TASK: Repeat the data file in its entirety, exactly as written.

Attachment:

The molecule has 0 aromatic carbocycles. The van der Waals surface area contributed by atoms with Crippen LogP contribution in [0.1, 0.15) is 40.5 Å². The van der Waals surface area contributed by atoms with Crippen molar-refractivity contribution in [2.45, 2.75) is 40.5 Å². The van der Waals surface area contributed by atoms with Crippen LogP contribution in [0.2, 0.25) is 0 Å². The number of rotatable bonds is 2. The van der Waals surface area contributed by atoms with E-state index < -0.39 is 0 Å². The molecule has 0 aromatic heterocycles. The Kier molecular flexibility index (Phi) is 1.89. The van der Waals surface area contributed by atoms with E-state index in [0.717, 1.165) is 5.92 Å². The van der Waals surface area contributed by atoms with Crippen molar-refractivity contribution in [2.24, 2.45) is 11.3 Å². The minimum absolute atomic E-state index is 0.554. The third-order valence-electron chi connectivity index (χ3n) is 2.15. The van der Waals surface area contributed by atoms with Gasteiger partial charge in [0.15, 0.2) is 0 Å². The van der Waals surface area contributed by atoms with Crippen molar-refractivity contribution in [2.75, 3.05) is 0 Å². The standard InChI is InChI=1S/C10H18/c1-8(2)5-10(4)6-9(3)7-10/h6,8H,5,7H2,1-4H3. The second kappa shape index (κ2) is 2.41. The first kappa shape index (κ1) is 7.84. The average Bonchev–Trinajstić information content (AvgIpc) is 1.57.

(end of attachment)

The molecule has 0 aromatic carbocycles. The van der Waals surface area contributed by atoms with Crippen LogP contribution in [0.1, 0.15) is 40.5 Å². The van der Waals surface area contributed by atoms with Crippen molar-refractivity contribution in [2.45, 2.75) is 40.5 Å². The van der Waals surface area contributed by atoms with Crippen LogP contribution in [0.2, 0.25) is 0 Å². The number of rotatable bonds is 2. The van der Waals surface area contributed by atoms with E-state index < -0.39 is 0 Å². The molecule has 0 aromatic heterocycles. The Kier molecular flexibility index (Phi) is 1.89. The van der Waals surface area contributed by atoms with E-state index in [0.717, 1.165) is 5.92 Å². The van der Waals surface area contributed by atoms with Crippen molar-refractivity contribution in [2.24, 2.45) is 11.3 Å². The minimum absolute atomic E-state index is 0.554. The third-order valence-electron chi connectivity index (χ3n) is 2.15. The van der Waals surface area contributed by atoms with Gasteiger partial charge in [0.15, 0.2) is 0 Å². The van der Waals surface area contributed by atoms with Crippen molar-refractivity contribution in [2.75, 3.05) is 0 Å². The standard InChI is InChI=1S/C10H18/c1-8(2)5-10(4)6-9(3)7-10/h6,8H,5,7H2,1-4H3. The second kappa shape index (κ2) is 2.41. The first kappa shape index (κ1) is 7.84. The average Bonchev–Trinajstić information content (AvgIpc) is 1.57.